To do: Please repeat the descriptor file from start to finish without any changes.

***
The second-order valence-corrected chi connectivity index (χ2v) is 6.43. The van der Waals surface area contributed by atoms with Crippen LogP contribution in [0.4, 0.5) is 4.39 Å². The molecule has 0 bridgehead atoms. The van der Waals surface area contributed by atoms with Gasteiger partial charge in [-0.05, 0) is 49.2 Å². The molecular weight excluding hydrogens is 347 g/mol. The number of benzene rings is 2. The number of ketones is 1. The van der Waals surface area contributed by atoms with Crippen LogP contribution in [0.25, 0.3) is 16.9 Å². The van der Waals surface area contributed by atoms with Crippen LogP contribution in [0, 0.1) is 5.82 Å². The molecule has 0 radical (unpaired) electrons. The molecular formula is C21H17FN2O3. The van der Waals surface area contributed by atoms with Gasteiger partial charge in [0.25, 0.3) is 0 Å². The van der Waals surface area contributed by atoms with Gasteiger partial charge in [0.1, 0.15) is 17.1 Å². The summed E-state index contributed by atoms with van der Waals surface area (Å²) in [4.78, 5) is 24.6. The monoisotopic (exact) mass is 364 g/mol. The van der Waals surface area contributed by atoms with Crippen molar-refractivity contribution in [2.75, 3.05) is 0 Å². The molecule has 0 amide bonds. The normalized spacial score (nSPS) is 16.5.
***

The second-order valence-corrected chi connectivity index (χ2v) is 6.43. The van der Waals surface area contributed by atoms with Crippen LogP contribution in [0.4, 0.5) is 4.39 Å². The molecule has 0 bridgehead atoms. The van der Waals surface area contributed by atoms with Gasteiger partial charge in [-0.05, 0) is 49.2 Å². The molecular weight excluding hydrogens is 347 g/mol. The number of benzene rings is 2. The number of ketones is 1. The van der Waals surface area contributed by atoms with Crippen LogP contribution in [0.25, 0.3) is 16.9 Å². The van der Waals surface area contributed by atoms with Crippen LogP contribution in [0, 0.1) is 5.82 Å². The molecule has 0 radical (unpaired) electrons. The molecular formula is C21H17FN2O3. The van der Waals surface area contributed by atoms with Gasteiger partial charge in [0.25, 0.3) is 0 Å². The van der Waals surface area contributed by atoms with Gasteiger partial charge in [0.1, 0.15) is 17.1 Å². The summed E-state index contributed by atoms with van der Waals surface area (Å²) in [4.78, 5) is 24.6. The monoisotopic (exact) mass is 364 g/mol. The van der Waals surface area contributed by atoms with Crippen molar-refractivity contribution in [2.75, 3.05) is 0 Å². The molecule has 0 amide bonds. The normalized spacial score (nSPS) is 16.5.